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Setting the Tempo: TOM PIAZZA

SS: Jazz was born in New Orleans. Will the city’s long-standing tradition of street musicianship — particularly jazz players— survive now that it has lost half of its population, some of whom had lived there for generations?

TP: New Orleans is not like New York City, say, where people move there from all over the country and the world to be professional musicians, where they get gigs playing at bars and nightclubs and Broadway shows. In New Orleans, if you cut off the source of the music at the root level, you’re going to have problems down the line. The public school marching bands down here are how the neighborhood kids learn to play brass instruments. That’s a feeder channel for all the local bands in New Orleans — the brass bands like Rebirth and the Soul Rebels, all the jazz bands — almost all those guys learned how to play in school. The marching bands in the schools are often where young musicians get their first experience playing and learning repertoire. Some of them become professional musicians, and some of them become part-time musicians, but they all go on to feed this rich musical culture. There’s such an encrustation of legend and image around New Orleans jazz — and around Southern music in general — where I think people forget that young people go to school in New Orleans just like they do everyplace else in the country.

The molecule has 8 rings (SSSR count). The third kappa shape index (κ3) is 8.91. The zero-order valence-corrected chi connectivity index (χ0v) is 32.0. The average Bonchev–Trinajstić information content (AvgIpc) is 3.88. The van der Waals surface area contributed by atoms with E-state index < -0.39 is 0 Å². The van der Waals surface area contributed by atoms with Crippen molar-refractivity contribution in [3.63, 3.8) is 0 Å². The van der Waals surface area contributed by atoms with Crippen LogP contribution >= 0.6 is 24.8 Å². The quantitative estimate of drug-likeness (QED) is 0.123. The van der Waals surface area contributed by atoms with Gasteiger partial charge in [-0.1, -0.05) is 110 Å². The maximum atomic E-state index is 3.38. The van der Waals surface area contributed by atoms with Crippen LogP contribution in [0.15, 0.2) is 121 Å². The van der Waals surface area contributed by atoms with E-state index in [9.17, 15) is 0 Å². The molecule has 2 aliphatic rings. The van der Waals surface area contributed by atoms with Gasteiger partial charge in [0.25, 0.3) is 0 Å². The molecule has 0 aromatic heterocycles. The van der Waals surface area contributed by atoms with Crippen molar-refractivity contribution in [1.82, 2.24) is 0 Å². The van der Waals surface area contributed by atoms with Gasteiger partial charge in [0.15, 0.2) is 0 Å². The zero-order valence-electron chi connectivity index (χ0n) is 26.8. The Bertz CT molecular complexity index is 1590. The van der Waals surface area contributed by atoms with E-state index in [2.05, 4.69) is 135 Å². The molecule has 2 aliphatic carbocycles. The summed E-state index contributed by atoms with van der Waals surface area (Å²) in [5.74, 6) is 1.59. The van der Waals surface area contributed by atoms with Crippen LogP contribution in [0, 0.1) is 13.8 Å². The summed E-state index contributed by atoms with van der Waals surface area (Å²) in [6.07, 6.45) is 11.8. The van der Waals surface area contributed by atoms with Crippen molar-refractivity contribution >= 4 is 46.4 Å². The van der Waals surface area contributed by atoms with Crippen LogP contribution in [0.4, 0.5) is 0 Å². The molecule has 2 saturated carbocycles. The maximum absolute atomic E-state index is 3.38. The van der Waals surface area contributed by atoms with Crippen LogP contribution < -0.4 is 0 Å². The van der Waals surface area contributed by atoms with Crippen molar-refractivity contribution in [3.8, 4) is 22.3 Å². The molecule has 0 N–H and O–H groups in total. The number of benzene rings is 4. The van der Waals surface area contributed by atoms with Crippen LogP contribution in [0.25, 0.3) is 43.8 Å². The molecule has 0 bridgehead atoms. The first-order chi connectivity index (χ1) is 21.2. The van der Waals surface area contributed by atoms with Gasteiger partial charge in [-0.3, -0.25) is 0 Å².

Louis Armstrong’s case was a little different. He grew up in extremely difficult surroundings. His mother was apparently a prostitute. She loved him very much, but it wasn’t as if he had a whole big supportive family around him. He basically grew up on the streets, and at a very young age he was arrested for firing a pistol into the air during a holiday celebration. People still do that here, especially on New Year’s Eve, even though it’s against the law. Almost every year one or two people are killed by falling bullets. Anyway, Louis did that, and a cop picked him up. He didn’t have proper adult supervision, so they put him in what they called the Colored Waif’s Home. That probably saved his life. It certainly made him a musician, because that’s where Louis learned to play the cornet. There is a picture of him as a little kid with a hat on looking arrogantly at the camera in the middle of this whole group of kids with big bass drums and trombones.

It’s important to remember that New Orleans music is fed by all the aspects of the culture: the food, the churches, the way people laugh at jokes, the Mardi Gras Indian traditions. It’s fed by the social and pleasure clubs that you have in all the little neighborhoods that need bands to play for dances and parades. I would say they perpetuate not just the musical culture but also an entire way of life, of which the music is just one manifestation. The music is not a separate thing. The music is part of an entire way of life. That’s New Orleans.


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